Research on geothermal power generation from oil wells planned for North Dakota
A new test project by the University of North Dakota funded in parts by the U.S. Department of Energy plans to generate geothermal power from hot water from oil wells.
Researchers at the University of North Dakota (UND) in the U.S. are working on a test project at Rhame, near Bowman in the southwestern part of North Dakota.
They are developing a special binary power plant system that plans to create steam from water pumped out of oil wells and turn a turbine for power generation.
In an article in local news, Will Gosnold a geologist with UND said, “It actually boils at 60-degrees [we assume he is talking about centigrades]. So we can use the heat in the water that comes up with the oil. We heat that fluid and it flashes into steam and drives a turbine.”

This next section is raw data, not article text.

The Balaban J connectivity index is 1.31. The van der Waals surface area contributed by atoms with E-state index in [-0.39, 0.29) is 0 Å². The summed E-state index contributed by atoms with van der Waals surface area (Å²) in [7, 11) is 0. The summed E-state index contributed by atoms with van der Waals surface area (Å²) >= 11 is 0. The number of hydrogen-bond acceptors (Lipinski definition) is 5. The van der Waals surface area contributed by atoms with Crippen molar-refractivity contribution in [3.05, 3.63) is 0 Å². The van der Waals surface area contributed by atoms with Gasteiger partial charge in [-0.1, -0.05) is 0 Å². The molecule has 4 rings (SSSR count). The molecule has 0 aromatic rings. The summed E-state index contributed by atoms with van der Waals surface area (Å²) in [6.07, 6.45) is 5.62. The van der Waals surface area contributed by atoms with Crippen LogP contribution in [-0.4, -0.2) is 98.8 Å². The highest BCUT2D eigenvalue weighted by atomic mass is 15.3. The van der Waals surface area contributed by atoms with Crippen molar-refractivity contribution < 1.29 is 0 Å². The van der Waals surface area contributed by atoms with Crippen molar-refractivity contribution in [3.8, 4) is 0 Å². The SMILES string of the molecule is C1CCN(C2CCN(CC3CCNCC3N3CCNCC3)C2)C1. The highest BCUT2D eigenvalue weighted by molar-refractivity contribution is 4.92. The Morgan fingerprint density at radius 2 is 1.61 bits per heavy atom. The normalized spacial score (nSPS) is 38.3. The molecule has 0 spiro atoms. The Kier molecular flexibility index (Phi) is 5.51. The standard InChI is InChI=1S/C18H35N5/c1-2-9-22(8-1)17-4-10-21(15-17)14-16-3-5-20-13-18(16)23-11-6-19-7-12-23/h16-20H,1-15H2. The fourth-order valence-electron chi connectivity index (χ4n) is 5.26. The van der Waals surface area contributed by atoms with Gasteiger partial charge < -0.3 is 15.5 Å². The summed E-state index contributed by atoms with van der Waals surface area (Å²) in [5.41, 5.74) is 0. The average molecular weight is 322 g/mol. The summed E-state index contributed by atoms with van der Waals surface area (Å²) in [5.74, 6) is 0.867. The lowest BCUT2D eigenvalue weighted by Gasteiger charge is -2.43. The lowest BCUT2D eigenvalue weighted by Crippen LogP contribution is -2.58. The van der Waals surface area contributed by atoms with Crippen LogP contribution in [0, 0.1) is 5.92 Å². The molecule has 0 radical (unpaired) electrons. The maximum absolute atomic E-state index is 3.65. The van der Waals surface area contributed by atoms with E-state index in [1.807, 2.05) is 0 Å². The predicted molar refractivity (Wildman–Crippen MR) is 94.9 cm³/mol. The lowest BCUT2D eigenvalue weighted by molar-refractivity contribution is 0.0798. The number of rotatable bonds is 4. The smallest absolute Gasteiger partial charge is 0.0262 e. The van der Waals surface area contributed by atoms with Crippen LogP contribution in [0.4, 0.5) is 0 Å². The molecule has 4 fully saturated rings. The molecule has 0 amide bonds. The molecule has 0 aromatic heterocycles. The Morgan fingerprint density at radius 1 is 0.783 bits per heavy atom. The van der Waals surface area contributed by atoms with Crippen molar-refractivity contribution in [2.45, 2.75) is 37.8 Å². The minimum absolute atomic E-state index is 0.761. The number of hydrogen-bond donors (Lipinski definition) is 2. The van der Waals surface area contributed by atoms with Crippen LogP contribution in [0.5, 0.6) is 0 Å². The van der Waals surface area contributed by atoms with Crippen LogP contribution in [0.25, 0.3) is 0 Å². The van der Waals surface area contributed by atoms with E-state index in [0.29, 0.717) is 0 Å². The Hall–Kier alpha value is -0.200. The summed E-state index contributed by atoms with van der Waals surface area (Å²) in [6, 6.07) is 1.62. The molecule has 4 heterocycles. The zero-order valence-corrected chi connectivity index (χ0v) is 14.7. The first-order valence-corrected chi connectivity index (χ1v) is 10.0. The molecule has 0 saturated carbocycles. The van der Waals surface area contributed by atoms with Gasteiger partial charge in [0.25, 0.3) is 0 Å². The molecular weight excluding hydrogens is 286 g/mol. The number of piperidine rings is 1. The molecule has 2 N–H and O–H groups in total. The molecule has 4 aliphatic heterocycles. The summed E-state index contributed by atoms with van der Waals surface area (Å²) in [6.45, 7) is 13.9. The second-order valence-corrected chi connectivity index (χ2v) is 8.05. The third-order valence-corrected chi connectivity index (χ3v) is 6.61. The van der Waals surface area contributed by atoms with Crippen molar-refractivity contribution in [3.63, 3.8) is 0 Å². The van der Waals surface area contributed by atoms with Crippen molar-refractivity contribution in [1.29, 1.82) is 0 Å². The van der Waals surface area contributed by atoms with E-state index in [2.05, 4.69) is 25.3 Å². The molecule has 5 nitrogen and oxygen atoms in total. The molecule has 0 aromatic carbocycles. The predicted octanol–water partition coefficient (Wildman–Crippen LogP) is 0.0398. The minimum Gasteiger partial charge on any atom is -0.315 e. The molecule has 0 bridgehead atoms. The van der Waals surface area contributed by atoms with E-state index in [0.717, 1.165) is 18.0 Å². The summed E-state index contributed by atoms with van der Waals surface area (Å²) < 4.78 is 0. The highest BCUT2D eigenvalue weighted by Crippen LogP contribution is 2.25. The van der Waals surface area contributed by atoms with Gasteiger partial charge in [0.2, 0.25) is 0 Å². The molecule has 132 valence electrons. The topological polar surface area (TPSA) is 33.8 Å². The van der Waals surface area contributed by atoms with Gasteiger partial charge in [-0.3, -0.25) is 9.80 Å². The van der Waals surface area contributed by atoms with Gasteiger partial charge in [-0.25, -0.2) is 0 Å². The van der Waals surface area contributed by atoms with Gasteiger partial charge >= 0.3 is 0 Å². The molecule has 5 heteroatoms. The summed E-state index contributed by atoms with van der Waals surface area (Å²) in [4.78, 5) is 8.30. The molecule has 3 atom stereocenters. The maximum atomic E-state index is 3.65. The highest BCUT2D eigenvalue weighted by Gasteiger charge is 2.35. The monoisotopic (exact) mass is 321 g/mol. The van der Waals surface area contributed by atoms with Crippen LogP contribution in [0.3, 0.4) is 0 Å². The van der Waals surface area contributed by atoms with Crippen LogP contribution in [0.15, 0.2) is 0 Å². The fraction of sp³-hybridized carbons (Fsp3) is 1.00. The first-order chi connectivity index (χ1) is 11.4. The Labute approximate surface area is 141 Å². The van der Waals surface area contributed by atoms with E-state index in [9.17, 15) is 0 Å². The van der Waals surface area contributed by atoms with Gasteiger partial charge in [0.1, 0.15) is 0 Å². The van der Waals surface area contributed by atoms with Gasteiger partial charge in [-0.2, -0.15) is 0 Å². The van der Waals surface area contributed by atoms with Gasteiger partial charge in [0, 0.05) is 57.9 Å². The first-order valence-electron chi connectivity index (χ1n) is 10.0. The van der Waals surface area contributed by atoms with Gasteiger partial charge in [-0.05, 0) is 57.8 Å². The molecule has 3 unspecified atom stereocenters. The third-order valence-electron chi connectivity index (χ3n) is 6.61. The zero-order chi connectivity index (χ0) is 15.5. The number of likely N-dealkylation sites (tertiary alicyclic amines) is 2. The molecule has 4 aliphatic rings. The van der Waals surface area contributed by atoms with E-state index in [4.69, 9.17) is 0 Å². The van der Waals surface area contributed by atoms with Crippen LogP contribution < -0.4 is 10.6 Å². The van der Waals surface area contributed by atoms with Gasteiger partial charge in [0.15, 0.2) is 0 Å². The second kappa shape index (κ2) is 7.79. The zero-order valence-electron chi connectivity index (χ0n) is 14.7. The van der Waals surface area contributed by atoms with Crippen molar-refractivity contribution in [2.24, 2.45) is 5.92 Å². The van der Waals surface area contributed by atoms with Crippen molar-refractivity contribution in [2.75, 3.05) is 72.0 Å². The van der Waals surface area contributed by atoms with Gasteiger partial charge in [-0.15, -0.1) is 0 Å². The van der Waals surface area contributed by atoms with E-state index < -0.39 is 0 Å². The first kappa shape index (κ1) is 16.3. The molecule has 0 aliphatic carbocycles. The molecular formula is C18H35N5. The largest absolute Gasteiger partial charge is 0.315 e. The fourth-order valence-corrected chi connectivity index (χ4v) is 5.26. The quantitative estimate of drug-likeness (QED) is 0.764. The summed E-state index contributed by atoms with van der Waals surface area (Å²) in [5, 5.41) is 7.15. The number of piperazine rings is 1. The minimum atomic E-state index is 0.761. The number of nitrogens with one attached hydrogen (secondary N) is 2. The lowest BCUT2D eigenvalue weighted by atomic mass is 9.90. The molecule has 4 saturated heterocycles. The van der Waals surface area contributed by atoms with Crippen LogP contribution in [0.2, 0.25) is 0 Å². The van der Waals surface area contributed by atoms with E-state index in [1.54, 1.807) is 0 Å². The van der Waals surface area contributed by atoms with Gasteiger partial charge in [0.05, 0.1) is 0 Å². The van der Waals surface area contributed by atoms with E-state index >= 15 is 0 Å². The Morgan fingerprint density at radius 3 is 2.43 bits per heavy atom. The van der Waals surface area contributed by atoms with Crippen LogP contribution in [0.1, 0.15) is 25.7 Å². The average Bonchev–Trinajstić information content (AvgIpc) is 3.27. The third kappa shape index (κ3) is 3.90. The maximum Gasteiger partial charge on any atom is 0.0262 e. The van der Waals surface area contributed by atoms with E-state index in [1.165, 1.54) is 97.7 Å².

The project is a test project with the plan to prove and develop a commercial application of this technology.
With the high up-front cost of these project, it requires long-term thinking and investment. The U.S. Department of Energy is interested in utilising geothermal heat from oil wells and is partly funding the project.
The project is expected to formally be dedicated this spring.
Source: Valley News Live